Spotify -the streaming music giant, facing copyright infringement accusations, gets a better way to track what songs it’s playing so it doesn’t shortchange music publishers.
Spotify, the world’s largest music streaming service, said on Thursday it is to buy Loudr.fm, a San Francisco-based provider of licencing technology to help it to locate songwriters and pay them royalties they are due.
The acquisition helps address a major weakness Spotify has warned exists in its business model, namely locating and ensuring the right artists get paid for their copyrighted work, an issue which, left unaddressed, leaves it open to lawsuits.
“Foster a more open, streamlined and modern music publishing landscape.” Specifically, Loudr’s team will contribute to Spotify’s continued efforts towards a more transparent and efficient music publishing industry for songwriters and rights holders.”
Financial terms of the deal, the first since it began trading on the New York Stock Exchange earlier this month, were not disclosed.
Spotify was hit late last year with a lawsuit seeking damages of up to $1.6 billion by Wixen Publishing, a California-based company that represents artists including Tom Petty, Neil Young, Rage Against the Machine and Missy Elliott.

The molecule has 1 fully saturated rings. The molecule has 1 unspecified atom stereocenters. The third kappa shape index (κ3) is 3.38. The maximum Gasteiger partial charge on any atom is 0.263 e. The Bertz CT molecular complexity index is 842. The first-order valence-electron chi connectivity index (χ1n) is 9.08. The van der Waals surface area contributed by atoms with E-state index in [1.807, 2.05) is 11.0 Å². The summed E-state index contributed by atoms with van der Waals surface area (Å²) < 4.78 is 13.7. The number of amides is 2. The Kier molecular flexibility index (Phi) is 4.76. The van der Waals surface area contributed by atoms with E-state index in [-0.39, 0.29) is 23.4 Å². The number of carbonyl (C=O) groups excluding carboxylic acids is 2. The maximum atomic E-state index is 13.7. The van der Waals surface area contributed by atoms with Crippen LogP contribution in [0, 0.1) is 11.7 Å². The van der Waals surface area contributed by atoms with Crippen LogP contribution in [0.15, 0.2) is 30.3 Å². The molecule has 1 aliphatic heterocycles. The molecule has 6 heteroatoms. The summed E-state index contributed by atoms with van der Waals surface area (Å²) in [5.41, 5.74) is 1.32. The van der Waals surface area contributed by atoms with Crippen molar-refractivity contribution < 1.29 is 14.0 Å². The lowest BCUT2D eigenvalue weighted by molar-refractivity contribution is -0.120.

Loudr was set up in 2013 by its three co-founders to simplify the process for musicians who publicly perform songs by other artists to identify, track and pay royalties for so-called “mechanical licences” owed to music publishers. These may include cover versions of songs, samples, remixes or medleys.
The company offers a system for automatically acquiring mechanical licences under US copyright laws, which do not require musicians to engage in up-front licencing negotiations before performing songs by other artists. Charges for licences range from $35 for electronic filings to $85 for paper ones.
Loudr will relocate to Spotify’s offices in New York, the company said in a blog post.
Spotify has made at least ten modest, typically technology-focused acquisitions in recent years to improve its service.